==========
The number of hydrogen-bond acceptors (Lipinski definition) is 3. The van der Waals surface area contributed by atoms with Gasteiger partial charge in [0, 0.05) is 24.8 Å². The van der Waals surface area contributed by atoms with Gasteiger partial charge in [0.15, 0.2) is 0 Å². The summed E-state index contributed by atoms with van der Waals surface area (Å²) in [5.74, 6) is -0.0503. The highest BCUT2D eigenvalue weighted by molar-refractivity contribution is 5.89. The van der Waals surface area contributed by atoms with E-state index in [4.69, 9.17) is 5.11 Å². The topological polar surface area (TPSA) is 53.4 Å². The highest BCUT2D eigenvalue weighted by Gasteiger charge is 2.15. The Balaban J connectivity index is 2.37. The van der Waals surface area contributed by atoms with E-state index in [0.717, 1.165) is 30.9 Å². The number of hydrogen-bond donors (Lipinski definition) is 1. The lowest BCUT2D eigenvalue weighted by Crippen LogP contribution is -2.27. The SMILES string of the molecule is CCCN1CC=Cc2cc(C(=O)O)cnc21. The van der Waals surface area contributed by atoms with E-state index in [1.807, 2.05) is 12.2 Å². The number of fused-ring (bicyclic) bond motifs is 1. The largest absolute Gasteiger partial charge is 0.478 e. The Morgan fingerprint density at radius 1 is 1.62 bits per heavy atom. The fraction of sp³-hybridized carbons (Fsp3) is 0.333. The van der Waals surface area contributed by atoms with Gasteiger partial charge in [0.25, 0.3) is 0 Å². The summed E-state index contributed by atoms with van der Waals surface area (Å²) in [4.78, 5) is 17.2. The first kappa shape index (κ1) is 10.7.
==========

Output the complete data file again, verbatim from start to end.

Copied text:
The number of hydrogen-bond acceptors (Lipinski definition) is 3. The van der Waals surface area contributed by atoms with Gasteiger partial charge in [0, 0.05) is 24.8 Å². The van der Waals surface area contributed by atoms with Gasteiger partial charge in [0.15, 0.2) is 0 Å². The summed E-state index contributed by atoms with van der Waals surface area (Å²) in [5.74, 6) is -0.0503. The highest BCUT2D eigenvalue weighted by molar-refractivity contribution is 5.89. The van der Waals surface area contributed by atoms with E-state index in [4.69, 9.17) is 5.11 Å². The topological polar surface area (TPSA) is 53.4 Å². The highest BCUT2D eigenvalue weighted by Gasteiger charge is 2.15. The Balaban J connectivity index is 2.37. The van der Waals surface area contributed by atoms with E-state index in [0.717, 1.165) is 30.9 Å². The number of hydrogen-bond donors (Lipinski definition) is 1. The lowest BCUT2D eigenvalue weighted by Crippen LogP contribution is -2.27. The SMILES string of the molecule is CCCN1CC=Cc2cc(C(=O)O)cnc21. The van der Waals surface area contributed by atoms with E-state index in [1.807, 2.05) is 12.2 Å². The number of fused-ring (bicyclic) bond motifs is 1. The largest absolute Gasteiger partial charge is 0.478 e. The Morgan fingerprint density at radius 1 is 1.62 bits per heavy atom. The fraction of sp³-hybridized carbons (Fsp3) is 0.333. The van der Waals surface area contributed by atoms with Gasteiger partial charge in [0.25, 0.3) is 0 Å². The summed E-state index contributed by atoms with van der Waals surface area (Å²) in [4.78, 5) is 17.2. The first kappa shape index (κ1) is 10.7.